A Wakeup Call For Exxon Mobil Investors

| About: Exxon Mobil (XOM)


As anticipated, Standard & Poor’s downgraded Exxon Mobil’s credit by one notch.

Absent a meaningful oil price recovery from the current levels, Exxon Mobil’s credit measures appear weak even for the reduced rating.

While the downgrade has little impact on the cost of borrowing, it reflects bigger challenges that Oil Majors are facing as a group.

Important note: This article is not an investment recommendation and should not to be relied upon when making investment decisions - investors should conduct their own comprehensive research. Please read the disclaimer at the end of this article.

Standard & Poor's Ratings Services just announced that it has lowered Exxon Mobil's (NYSE:XOM) corporate credit and long-term debt ratings to 'AA+' from 'AAA.' The outlook is stable. As a reminder, S&P placed the company's ratings on CreditWatch with negative implications on February 2, 2016. In its rating decision rationale, Standard & Poor's pointed out factors that have been obvious for quite some time: International Oil Majors - such as Exxon Mobil, Chevron (NYSE:CVX), BP (NYSE:BP) and Total (NYSE:TOT) - are not immune to low commodity prices.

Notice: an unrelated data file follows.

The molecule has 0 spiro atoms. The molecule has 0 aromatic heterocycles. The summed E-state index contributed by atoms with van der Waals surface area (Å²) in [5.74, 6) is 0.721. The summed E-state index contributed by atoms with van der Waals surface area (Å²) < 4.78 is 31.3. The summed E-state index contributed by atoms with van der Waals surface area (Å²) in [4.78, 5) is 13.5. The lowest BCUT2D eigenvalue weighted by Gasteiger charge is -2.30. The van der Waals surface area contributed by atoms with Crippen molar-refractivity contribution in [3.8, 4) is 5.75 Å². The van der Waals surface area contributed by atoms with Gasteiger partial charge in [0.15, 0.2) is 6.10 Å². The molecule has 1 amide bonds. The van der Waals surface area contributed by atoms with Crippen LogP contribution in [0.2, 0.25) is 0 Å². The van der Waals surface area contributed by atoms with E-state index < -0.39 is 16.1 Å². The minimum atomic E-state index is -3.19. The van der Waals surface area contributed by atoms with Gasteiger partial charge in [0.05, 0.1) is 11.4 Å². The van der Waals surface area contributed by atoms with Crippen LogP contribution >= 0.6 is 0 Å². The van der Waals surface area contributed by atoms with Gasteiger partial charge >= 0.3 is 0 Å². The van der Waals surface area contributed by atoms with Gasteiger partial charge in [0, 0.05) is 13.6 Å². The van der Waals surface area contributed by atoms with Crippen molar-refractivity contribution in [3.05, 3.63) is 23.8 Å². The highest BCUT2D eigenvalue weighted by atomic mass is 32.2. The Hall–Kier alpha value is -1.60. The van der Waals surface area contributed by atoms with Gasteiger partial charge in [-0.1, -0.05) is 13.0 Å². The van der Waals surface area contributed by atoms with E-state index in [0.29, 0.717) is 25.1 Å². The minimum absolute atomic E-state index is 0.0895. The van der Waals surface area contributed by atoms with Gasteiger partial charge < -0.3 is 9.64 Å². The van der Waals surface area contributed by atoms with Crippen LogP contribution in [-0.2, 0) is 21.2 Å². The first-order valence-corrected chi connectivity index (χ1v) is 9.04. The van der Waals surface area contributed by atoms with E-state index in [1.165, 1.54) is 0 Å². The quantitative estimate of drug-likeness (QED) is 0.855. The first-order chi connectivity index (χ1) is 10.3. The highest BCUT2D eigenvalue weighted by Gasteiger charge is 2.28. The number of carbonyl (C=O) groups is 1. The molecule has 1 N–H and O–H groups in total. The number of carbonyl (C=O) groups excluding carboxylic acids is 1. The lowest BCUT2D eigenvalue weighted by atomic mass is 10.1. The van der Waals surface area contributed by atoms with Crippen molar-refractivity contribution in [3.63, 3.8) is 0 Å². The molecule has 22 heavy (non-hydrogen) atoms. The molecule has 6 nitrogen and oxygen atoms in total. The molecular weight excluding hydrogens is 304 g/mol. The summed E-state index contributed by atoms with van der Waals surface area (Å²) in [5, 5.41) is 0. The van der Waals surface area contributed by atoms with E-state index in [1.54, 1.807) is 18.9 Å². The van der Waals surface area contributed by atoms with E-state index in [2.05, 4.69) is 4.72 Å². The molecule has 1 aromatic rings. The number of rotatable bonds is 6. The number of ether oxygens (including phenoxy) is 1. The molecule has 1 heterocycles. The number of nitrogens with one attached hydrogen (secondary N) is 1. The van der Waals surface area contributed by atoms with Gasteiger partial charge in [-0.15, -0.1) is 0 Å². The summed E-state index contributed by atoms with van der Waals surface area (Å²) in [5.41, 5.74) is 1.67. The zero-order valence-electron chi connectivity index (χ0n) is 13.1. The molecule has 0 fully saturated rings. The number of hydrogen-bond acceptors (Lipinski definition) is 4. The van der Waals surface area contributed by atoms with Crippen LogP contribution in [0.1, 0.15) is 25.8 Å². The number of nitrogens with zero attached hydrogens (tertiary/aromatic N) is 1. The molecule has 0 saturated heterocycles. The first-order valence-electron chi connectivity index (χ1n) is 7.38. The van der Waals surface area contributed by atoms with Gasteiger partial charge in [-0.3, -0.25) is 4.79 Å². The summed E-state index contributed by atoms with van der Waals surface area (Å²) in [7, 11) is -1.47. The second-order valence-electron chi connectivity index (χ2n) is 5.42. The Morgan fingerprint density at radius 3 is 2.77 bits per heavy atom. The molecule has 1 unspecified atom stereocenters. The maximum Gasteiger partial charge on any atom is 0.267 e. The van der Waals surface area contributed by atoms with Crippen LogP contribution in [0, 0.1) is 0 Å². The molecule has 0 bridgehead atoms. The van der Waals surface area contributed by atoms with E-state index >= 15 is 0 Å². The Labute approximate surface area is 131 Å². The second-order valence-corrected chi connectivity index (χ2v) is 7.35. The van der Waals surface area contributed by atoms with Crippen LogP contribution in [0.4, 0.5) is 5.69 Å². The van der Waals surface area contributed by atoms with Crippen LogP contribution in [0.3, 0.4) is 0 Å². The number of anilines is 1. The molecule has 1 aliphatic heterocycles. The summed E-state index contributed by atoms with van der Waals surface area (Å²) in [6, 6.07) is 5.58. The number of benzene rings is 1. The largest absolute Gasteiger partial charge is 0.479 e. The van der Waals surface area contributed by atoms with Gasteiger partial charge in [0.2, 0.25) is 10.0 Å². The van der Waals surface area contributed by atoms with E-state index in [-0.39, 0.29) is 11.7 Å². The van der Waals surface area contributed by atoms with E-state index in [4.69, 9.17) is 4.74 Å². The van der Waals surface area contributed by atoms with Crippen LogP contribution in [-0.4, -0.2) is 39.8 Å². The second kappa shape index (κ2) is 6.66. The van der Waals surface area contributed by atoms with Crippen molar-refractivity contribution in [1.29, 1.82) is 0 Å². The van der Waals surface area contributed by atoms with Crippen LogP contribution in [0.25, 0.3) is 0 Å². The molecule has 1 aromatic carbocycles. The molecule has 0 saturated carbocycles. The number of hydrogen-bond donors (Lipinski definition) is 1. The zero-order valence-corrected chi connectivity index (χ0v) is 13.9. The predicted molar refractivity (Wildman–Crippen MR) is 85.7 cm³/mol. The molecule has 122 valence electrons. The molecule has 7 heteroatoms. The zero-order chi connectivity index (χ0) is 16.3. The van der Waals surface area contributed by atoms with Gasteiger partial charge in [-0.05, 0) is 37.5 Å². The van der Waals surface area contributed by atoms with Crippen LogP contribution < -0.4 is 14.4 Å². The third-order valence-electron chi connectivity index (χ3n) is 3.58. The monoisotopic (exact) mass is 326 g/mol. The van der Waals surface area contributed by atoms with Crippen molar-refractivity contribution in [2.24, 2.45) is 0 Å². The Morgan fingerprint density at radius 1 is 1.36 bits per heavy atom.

Weaker Credit Metrics

Most of the Oil Majors have experienced strong budget deficits, as cash flows dropped but capital spending remained high. In the face of the weakening operating and financial metrics, the Majors have also found themselves under pressure to send assuring messages to their investors - income-focused in big part - that dividends remained safe. The lack of flexibility on the dividend front has exacerbated the cash flow deficits. As a result, debt levels have increased whereas cash flow-based credit metrics deteriorated sharply.

Exxon Mobil's cash flows in 2015 illustrate these challenges. As a reminder, 2015 was characterized by an average spot Brent price of ~$52.30 per barrel. In 2015, Exxon generated cash flow before asset sales of ~$30 billion. However, cash flow from operations was insufficient to fully fund Exxon's capital spending and cash return to investors (which was reduced from prior years). As a result, the company's net debt increased to ~$35 billion as of year-end 2015, the highest level in a decade.

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(Source: Exxon Mobil, February 2016)

Commenting on its rating decision, Standard & Poor's stated: